OAFE: your #1 source for toy reviews
B u y   t h e   t o y s ,   n o t   t h e   h y p e .

what's new?
message board
Twitter Facebook RSS      

shop action figures at Entertainment Earth


Masters of the Universe
by yo go re

It's finally happened - the MotU ministatue line from NECA and the Four Horsemen has produced a character that already had an action figure. There was some question about whether the two lines would ever overlap, and now we know the answer: yes, but not by a lot.

Evil-Lyn was one of the many, many figures that most fans could never find, thanks to Mattel's excruciating idiocy. To that extent, it's not like NECA released a ministatue of He-Man or anything. Here's Lyn, Skeletor's right-hand (wo)man, and freaking Mer-Man gets a repaint before she even sees the light of day? With decisions like that, it's no damn wonder the revival line folded.

But still, why Evil-Lyn? Why her, and not Fisto or Sy-Klone? Well, when the figure was released, she was rushed. See, the Horsemen prided themselves on dancing skillfully around the original line's biggest weakness: namely, the constant re-use of body parts with new paint apps. While they did an excellent job of it, for the most part - body parts that were once indistinguishable would now look similar, but distinctly different - Evil-Lyn made it to shelves built on the same body as Teela.

As we said in the Evil-Lyn review, there was still a lot of new sculpting. And while the fans could (and did) forgive this reworked sculpt, an artist is always his own strongest critic. It probably dug at the Horsemen to look at Mattel's Evil-Lyn and see not the figure they wanted to make, but the one they had to. So the ministatue line gave them the chance to go back and set right what once went wrong.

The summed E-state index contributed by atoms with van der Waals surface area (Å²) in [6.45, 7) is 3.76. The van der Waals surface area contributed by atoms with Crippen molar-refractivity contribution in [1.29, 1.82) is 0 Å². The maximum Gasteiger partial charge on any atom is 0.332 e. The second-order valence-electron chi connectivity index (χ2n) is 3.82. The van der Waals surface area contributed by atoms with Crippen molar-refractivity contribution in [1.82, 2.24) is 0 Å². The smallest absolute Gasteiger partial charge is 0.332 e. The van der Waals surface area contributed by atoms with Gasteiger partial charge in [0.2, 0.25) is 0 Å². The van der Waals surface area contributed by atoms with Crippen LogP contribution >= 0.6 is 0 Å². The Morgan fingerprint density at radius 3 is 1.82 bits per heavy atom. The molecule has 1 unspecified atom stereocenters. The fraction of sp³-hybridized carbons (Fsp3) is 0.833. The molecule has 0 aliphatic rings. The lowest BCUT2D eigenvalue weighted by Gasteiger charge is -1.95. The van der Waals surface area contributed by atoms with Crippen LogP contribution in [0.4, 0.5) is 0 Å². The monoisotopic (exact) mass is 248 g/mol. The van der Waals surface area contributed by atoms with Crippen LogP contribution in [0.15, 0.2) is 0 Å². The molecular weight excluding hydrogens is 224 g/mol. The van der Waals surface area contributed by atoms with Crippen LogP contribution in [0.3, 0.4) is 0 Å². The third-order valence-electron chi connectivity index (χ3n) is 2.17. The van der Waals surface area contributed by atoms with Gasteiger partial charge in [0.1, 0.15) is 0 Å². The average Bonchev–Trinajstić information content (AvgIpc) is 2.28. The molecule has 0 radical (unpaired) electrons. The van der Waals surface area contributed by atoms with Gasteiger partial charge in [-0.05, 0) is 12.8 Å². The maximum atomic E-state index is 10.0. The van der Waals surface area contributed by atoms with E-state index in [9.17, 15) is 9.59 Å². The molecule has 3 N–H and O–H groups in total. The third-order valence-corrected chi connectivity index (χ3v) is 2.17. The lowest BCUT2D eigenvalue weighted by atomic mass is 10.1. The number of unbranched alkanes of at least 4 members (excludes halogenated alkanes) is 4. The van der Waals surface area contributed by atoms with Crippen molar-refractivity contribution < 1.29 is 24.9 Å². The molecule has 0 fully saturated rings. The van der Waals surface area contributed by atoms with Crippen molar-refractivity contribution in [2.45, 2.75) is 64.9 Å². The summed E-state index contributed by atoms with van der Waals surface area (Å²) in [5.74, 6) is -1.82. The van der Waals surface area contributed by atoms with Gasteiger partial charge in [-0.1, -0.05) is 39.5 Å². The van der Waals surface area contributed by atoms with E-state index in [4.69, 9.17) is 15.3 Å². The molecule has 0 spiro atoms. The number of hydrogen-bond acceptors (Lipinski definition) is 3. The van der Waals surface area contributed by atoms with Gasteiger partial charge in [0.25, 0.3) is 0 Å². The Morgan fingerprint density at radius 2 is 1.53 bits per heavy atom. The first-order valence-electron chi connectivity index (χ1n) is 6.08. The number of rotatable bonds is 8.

Evil-Lyn looks great in this new incarnation. She's thinner, slighter than the figure. This is a woman whose physical side never grew, because her energy went into her magic. Since her shoulders don't need to hold joints, they're narrower than before. Her posture is slightly different, too, which helps her not look like a clone. Looking at her clothes shows just how much of the base figure was replaced on the figure: the details of her suit are all the same, though they've been pushed a little farther, and look a little sharper. She just looks more armored now. This Lyn would kick the last one's ass, whether the fight was magical or physical.

She's still wearing that goofy headdress, but she has a new, wicked look on her face. In fact, speaking of wicked, her skull cap makes her look like the Wicked Queen from Disney's Snow White. She has a smirk on her lips, and one eyebrow arched high. If you want to get really insanely picky, you could say that her pupils could have been painted a bit closer together, but we're talking fractions of a millimeter, here - nothing at all distracting.